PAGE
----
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Grace Ballenger
Next year the average desk of a Holliston High School student could contain
pencils, pens, binders, notebooks, worksheets and… a laptop? The current
rules of Holliston High School ban students from using their own laptops in
class, but beginning January 25th 2012 students will be allowed to use
laptops and other portable devices in the class when the teacher approves.
The next step in the plan to integrate technology into the classrooms of
Holliston will require all students to have a laptop on the first day of
the next school year.
Ultimately, the goal of this new program is to “allow students to be
skilled at using technology to manage their academic life,” according to
the Principal Mr. Cournoyer. The change was brought about because Mr.
Cournoyer sees teaching students how to use technology as one the
responsibilities of HHS. Mr Cournoyer says, “One of our biggest
responsibilities is preparing students for life after high school, and life
after high school for almost anybody involves lots and lots of technology.
If we continue to ban the use of computers we are doing a disservice to
students.”
Mr. Cournoyer believes that the lack of availability of computers for
students at school is an issue that our school faces. He says that this
lack of in-school computer time means that computer use is seen as a treat
for students, when this isn’t the case in the real world. He wants students
to be able to “use the computer as a productivity tool in school as they do
out of school.”
Sophomore Meghan Holland does believe that the school has some problems
with their computers. According to Holland, some of the computers in the
computer labs “have been vandalized. In some of the computer labs people
don’t treat computers as they should.” However, she does not believe that
there are too few computers at the school. Holland says that she thinks
that “the school has enough computers without every kid having a laptop.”
Mr. Cournoyer says that he does not think that the relationship between
students and teachers in the classroom will change that much due to the
changes in laptop policy. But says that outside of class the role of
students will change “quite a bit.” He believes that the role of students
will change so that students will learn most of the information that they
need to at home and apply it at school. “The goal of a teacher is to show
how you’ll apply what you’re learning. This [will allow] the in class
discussion to be more meaningful,” states Mr. Cournoyer.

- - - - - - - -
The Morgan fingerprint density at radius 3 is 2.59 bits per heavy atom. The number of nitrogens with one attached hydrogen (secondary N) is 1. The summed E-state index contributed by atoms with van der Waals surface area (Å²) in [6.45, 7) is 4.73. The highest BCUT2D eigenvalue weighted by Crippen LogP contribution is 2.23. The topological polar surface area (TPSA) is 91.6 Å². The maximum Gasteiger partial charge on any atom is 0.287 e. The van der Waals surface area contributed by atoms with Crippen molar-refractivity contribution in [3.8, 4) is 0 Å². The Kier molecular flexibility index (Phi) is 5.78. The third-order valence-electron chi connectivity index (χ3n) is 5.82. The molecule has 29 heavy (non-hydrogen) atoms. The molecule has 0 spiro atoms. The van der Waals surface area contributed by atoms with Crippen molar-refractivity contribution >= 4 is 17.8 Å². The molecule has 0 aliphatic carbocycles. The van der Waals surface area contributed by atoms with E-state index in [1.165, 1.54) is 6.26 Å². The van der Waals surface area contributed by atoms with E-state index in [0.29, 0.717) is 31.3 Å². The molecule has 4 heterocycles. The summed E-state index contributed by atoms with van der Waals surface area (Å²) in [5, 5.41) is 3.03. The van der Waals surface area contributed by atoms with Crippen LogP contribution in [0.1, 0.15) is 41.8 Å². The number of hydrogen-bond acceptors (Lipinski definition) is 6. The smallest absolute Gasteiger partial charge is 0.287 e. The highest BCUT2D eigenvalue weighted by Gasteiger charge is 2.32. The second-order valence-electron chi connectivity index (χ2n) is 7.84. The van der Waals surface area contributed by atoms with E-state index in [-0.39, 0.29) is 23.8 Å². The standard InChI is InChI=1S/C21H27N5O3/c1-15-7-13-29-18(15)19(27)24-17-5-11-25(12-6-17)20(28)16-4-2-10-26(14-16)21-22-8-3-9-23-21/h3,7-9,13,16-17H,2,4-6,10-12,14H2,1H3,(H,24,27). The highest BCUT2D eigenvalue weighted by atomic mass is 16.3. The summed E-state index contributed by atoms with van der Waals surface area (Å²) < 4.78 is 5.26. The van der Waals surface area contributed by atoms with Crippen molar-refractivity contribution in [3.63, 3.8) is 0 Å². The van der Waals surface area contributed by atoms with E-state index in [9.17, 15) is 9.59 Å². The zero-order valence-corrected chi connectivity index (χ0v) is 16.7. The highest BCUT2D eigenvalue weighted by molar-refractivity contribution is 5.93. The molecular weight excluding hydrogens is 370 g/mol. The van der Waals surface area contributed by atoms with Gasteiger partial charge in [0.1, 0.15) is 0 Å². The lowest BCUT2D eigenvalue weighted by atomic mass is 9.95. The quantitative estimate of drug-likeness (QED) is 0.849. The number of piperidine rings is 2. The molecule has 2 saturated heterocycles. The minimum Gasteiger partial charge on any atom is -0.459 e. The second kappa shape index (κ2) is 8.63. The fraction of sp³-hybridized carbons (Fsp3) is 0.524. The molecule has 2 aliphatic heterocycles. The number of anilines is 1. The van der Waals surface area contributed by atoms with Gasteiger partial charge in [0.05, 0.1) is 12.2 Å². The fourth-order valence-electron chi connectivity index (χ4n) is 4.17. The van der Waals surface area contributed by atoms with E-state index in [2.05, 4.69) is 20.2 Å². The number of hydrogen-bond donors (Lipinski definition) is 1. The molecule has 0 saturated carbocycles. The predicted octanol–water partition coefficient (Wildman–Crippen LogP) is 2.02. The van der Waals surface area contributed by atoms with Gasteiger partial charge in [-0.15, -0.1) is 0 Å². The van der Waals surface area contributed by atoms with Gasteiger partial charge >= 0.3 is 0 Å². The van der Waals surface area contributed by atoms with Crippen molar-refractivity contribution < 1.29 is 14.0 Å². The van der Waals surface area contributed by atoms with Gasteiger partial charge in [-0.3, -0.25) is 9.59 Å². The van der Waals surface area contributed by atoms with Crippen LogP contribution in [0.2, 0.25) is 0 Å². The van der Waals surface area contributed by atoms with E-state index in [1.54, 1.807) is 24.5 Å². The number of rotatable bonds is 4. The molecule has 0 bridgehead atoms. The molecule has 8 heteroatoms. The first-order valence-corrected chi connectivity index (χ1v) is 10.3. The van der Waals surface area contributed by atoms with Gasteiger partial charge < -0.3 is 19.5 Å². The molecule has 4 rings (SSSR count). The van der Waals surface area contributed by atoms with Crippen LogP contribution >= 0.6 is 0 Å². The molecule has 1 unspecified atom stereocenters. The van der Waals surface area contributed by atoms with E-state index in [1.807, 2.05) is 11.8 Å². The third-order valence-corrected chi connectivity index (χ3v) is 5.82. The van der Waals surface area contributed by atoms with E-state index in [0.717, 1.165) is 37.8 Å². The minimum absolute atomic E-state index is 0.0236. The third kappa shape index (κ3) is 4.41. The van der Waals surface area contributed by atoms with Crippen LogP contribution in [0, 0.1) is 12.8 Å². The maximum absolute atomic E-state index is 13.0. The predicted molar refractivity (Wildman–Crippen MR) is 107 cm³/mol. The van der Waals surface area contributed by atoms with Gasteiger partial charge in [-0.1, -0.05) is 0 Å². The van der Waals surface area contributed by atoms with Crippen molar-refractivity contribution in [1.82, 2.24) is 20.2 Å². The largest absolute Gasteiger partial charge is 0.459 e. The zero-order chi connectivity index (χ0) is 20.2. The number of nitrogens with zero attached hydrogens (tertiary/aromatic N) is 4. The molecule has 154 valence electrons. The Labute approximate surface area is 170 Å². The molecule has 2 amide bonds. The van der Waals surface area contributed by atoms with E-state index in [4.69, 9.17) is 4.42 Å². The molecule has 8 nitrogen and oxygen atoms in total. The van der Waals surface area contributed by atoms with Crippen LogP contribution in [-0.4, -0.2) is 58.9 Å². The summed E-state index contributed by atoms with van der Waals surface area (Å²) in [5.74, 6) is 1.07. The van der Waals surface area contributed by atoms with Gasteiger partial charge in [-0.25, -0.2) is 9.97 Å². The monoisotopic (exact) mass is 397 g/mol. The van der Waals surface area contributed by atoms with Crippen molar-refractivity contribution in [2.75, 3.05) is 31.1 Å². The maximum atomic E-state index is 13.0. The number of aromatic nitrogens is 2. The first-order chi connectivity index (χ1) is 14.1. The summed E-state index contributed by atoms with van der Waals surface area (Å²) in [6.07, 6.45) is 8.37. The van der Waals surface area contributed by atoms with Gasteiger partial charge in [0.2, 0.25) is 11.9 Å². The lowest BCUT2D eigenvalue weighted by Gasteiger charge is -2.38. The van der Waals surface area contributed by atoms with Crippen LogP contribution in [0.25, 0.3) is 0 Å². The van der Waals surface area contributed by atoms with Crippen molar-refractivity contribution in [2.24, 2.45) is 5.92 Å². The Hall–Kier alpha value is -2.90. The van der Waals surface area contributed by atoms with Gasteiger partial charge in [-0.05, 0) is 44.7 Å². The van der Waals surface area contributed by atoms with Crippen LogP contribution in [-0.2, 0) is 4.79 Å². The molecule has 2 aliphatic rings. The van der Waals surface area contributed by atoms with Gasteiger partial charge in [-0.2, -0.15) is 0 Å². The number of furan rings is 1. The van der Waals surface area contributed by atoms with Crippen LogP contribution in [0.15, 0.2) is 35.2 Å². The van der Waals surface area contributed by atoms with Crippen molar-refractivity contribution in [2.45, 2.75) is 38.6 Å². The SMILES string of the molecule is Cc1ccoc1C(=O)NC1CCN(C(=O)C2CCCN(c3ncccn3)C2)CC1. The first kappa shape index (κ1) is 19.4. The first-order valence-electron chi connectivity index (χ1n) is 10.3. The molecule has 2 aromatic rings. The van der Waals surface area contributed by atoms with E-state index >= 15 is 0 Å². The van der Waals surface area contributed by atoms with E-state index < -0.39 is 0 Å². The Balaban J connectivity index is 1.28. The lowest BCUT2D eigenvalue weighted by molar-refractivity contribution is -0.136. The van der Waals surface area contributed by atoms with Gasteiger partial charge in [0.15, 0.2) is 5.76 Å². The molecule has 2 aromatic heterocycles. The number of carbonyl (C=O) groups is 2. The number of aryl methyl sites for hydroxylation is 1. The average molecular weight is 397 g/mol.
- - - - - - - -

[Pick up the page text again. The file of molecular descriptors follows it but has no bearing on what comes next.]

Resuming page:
Meghan Holland thinks that technology will affect students in a different
way while they are in the classroom. She believes that “students will be
less focused because we [will] have laptops to distract [them].” She says
that the use of laptops in classrooms will make learning “more virtual.”
Holland adds that “I don’t like that. I like more traditional teaching.”
She also thinks that using computers in class will “Be different, but after
a few months I [will] get used to it.”
Mr. Cournoyer realizes that laptops can sometimes serve as a distraction.
But the administration also acknowledges that “We curb student distraction,
we believe, not by restricting technology, but by providing students with
engaging learning experiences and proper classroom supervision,” adding
that “What looks like a distraction to us can sometimes be a legitimate use
of a 21st Century communication tool.”
Students will be in charge of making sure that their laptops are secure
throughout the day, and are encouraged by the administration to store the
devices in their lockers when they are not in use. Holland is not overly
concerned about the security of her device in school. “I’m concerned
because it’s an expensive piece of equipment, but if everyone has one
you’re more likely to trust people,” explains Holland.
In the end Mr. Cournoyer believes that this measure is one that “will make
everyone’s lives easier and more productive.”
There was an informational meeting on January 5th for students to learn
about the new policy. Students were overwhelmingly displeased with the new
policy, sparking debates in classes over the proposed policy.

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